Refiner’s Fire

Today’s post is by Catherine Kemeny Gambrell.   This piece on motherhood adds to a popular UP CLOSE segment for May.  Catherine is an anything-but-stay-at-home mom to the world’s two most beautiful, entertaining, and sleepless children! She currently lives in northern Utah with her seminary teacher husband of 8 years. Together they enjoy hiking, camping, backpacking, cycling, and …

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Mommy Can’t Be Martha Too

We are pleased to bring you another UP CLOSE motherhood submission by Sandra Reddish.  Sandy was raised in southeastern Idaho in the middle of a wheat field near the small town of Ririe, longing to escape to another part of the planet.  She divides her crazy life between being a wife, mother of three wild children, and as a part-time Speech-Language Pathologist. She confesses to being a total bookworm, chocolate addict, and an old movie buff who loves to cook. Her goals in life are to swim in the ocean, be a full-time stay at home Mom, and read every Victorian novel written.  She resides with her young family in Idaho Falls, Idaho, and dreams of building a home in another wheat field, next to the house she grew up in. 

This final destruction was the last straw. It had begun with the hand-covered hatboxes on the dresser, hatboxes that perfectly coordinated with the décor, that were ripped open like presents. The two-dozen pink Gerber daisies thrown down the stairs and used as light sabers were in sad shape–one was even lucky enough to have received a haircut. I stared in horror at the white and pink bedspread now splotched with bright red nail polish, which trailed along the wall, the molding, the closet doors (she didn’t miss the knobs). “What were you thinking?” I screamed at her in horror as I looked around the room.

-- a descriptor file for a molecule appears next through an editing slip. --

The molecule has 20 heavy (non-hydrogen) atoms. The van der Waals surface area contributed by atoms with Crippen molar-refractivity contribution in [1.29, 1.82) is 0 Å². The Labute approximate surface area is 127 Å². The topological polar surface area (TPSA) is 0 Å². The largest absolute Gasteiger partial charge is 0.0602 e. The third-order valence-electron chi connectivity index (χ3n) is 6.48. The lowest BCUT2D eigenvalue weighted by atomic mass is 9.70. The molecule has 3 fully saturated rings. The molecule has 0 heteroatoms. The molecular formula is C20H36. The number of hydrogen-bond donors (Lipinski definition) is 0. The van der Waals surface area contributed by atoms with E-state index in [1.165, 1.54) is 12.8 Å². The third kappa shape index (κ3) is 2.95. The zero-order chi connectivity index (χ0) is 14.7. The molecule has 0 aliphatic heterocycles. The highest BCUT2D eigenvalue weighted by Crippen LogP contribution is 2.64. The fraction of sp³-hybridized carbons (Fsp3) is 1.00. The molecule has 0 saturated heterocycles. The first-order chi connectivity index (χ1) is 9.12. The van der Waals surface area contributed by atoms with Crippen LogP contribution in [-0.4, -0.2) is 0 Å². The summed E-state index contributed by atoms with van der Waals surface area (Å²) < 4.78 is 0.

“I just wanted to make it pretty,” she said, as the tears ran down her cheeks.

“Well this is NOT PRETTY!” After she collapsed in a puddle of tears on her pillow, I raged at her for a few more minutes before leaving her room.

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By Melissa Young

melissaIt is while walking behind them–my mother pushing the wheelchair, my daughter stretching back to hold my grandma’s hand–that I am struck by the brevity of life. We are four generations of time, walking together. Grandma’s hands have wrapped around the tiny infant fingers of my mother, my own as a little girl, and now around my daughter’s. Different, yet the same. The yin and yang of past and present.

When my grandma read the essay I wrote for the mother in me, we talked about her miscarriages–so many that they blurred together and she lost count. We had shed our tears years apart, yet the shared struggle bound us together. Past and present, mingling.

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